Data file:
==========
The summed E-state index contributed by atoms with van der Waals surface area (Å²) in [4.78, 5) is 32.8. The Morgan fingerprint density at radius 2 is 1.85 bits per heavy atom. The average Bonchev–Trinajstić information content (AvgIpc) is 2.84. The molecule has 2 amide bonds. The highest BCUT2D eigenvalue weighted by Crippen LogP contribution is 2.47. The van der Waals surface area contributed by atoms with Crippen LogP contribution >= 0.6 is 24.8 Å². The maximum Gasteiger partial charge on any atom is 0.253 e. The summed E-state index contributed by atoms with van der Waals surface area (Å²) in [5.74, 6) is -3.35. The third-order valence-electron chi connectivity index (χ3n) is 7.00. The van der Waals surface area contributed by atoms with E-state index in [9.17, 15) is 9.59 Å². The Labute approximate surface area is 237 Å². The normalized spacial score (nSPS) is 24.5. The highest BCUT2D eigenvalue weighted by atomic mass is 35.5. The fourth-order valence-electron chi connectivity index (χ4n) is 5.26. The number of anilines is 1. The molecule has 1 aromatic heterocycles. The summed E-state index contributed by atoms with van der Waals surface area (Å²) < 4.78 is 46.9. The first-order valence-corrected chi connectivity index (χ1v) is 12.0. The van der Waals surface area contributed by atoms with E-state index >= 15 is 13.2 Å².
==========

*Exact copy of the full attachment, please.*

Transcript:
The summed E-state index contributed by atoms with van der Waals surface area (Å²) in [4.78, 5) is 32.8. The Morgan fingerprint density at radius 2 is 1.85 bits per heavy atom. The average Bonchev–Trinajstić information content (AvgIpc) is 2.84. The molecule has 2 amide bonds. The highest BCUT2D eigenvalue weighted by Crippen LogP contribution is 2.47. The van der Waals surface area contributed by atoms with Crippen LogP contribution >= 0.6 is 24.8 Å². The maximum Gasteiger partial charge on any atom is 0.253 e. The summed E-state index contributed by atoms with van der Waals surface area (Å²) in [5.74, 6) is -3.35. The third-order valence-electron chi connectivity index (χ3n) is 7.00. The van der Waals surface area contributed by atoms with E-state index in [9.17, 15) is 9.59 Å². The Labute approximate surface area is 237 Å². The normalized spacial score (nSPS) is 24.5. The highest BCUT2D eigenvalue weighted by atomic mass is 35.5. The fourth-order valence-electron chi connectivity index (χ4n) is 5.26. The number of anilines is 1. The molecule has 1 aromatic heterocycles. The summed E-state index contributed by atoms with van der Waals surface area (Å²) < 4.78 is 46.9. The first-order valence-corrected chi connectivity index (χ1v) is 12.0. The van der Waals surface area contributed by atoms with E-state index >= 15 is 13.2 Å².